Now, having been let go by Chelsea, Scott is looking for a new club. It’s unclear, however, considering his lack of first team experience, if he’d be able to step into the lineup at Newcastle and really make a difference so soon.

In the past, Scott has appeared for the U.S. Under-18s and U-20s. Perhaps some regular playing time in the Premier League can get him into the senior national team.

Watch: Hear from Bournemouth’s Howe in training

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Ever wondered what it is like to go through preseason training with a Premier League?

Thanks to AFC Bournemouth, now we know.

[ MORE: Premier League schedule ]

Bournemouth manager Eddie Howe was “mic’d up” during a preseason training session on Monday, giving fans an inside look into his team gaining fitness and going over some key movements that they’ll surely be using during games this season.

Plus….players biking to practice and the dreaded beep test.

Here from Howe and the players above and take a look at a Premier League preseason.

Dietrich quits as club president of crisis-hit Stuttgart

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STUTTGART, Germany (AP) Wolfgang Dietrich quit as president of German second-division team Stuttgart on Monday after saying he no longer wants to be made a scapegoat for all that’s wrong at the crisis-ridden club.

The 70-year-old Dietrich, who took over as president in October 2016 and whose term was due to run until 2020, said he never expected such “hostility and malice” as he experienced at the club’s annual general meeting on Sunday.

[READ: Tyler Boyd signs with Besiktas]

The AGM had to be cancelled after about 4,500 members were unable to vote for the club’s management board because of Wi-Fi problems. Dietrich broke off the meeting to loud jeers and protests and was accompanied by bodyguards from the interior of the stadium.

Dietrich said he no longer wants to “be in charge of an organization that is neither willing to stand up to these interests against me nor is able to guarantee the smooth running of a general meeting.”

Dietrich was already under fire for his links to investment company Quattrex Sports, which provided loans to several of Stuttgart’s rivals. In his 3+ years at the club, Stuttgart has had three coaches, two sporting directors and was relegated from the Bundesliga last season.

Should Tottenham sign or pass on Bale?

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Tottenham just broke its transfer record with the signing of Tanguay Ndombele. Could it break the bank for a second time this summer?

However unlikely that could be, Spanish publication Marca reports that Tottenham has continued to express interest in bringing Gareth Bale back to White Hart Lane and Northwest London. The report states that Tottenham is willing to spend between $56 and $67.6 million to sign Bale but that it could not afford Bale’s $19 million yearly salary after tax. Even more, it could only afford to pay half of that, or $9.5 million per season.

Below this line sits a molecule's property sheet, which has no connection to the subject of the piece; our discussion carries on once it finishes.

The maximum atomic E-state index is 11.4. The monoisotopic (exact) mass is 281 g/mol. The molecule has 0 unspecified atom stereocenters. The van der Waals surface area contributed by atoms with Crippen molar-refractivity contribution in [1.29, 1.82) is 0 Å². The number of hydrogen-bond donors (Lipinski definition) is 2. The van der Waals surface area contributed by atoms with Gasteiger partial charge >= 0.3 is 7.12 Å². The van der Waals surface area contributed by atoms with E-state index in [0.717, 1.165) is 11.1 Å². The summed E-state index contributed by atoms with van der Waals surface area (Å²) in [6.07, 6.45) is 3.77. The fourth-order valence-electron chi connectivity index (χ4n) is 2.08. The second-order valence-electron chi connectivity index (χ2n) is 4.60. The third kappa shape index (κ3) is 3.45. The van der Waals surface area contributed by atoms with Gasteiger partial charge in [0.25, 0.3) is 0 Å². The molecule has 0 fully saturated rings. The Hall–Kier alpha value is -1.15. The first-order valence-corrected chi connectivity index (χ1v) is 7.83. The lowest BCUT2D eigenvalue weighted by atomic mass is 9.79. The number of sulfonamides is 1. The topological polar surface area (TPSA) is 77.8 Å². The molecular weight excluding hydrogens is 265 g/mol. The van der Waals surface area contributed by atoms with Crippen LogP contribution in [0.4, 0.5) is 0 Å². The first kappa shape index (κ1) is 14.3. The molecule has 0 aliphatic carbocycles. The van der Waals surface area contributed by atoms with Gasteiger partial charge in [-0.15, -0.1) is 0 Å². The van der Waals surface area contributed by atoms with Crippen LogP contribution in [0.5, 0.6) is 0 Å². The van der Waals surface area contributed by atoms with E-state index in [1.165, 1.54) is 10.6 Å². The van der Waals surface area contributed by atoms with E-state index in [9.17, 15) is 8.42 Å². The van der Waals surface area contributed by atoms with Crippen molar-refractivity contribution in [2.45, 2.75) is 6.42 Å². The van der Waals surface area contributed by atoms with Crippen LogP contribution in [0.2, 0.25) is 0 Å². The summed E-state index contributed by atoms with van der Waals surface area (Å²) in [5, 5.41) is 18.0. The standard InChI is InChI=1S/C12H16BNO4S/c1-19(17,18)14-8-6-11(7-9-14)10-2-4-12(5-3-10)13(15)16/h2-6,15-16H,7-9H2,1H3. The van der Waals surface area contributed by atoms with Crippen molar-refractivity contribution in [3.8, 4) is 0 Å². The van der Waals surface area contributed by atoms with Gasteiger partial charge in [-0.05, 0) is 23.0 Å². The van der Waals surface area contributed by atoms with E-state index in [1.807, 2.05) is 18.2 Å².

[READ: Fabian Delph moves to Everton]

There’s no doubt that, on paper at least, Bale would improve Tottenham’s squad and could potentially even immediately step into the starting lineup. But that’s assuming Tottenham could sign him anyway.

It seemed unlikely just a few weeks ago, after Daniel Levy and the club went an entire calendar year without spending money on a new player, that it could spend more than $100 million on two players to improve the squad. But perhaps now, with television revenues growing and more seats to sell at Tottenham’s new stadium, Levy feels he can spend big this summer to take Tottenham to the next level.

Whether due to luck or not, Tottenham took advantage of its opportunity and manager Mauricio Pochettino did a masterful job guiding the club to the UEFA Champions League final. But to challenge Manchester City at the head of the Premier League, it’s going to take a talent like Bale coming in.

That being said, that are the chances that Bale, who turns 30 on Tuesday, can dramatically regain his fitness after years of recurring injuries, are low. So the big question now is, is it worth it for Tottenham to spend more than $60 million on re-signing Bale, and is it worth it for Bale to leave, instead of getting to stay on his salary for the next three seasons.

Bale’s agent Jonathan Barrett has long stated his client wants to retire in Madrid. It’s seeming less likely by the day, and yet, as Bale doesn’t move, perhaps he’ll call it quits ahead of schedule, and turn down a chance to return to Tottenham.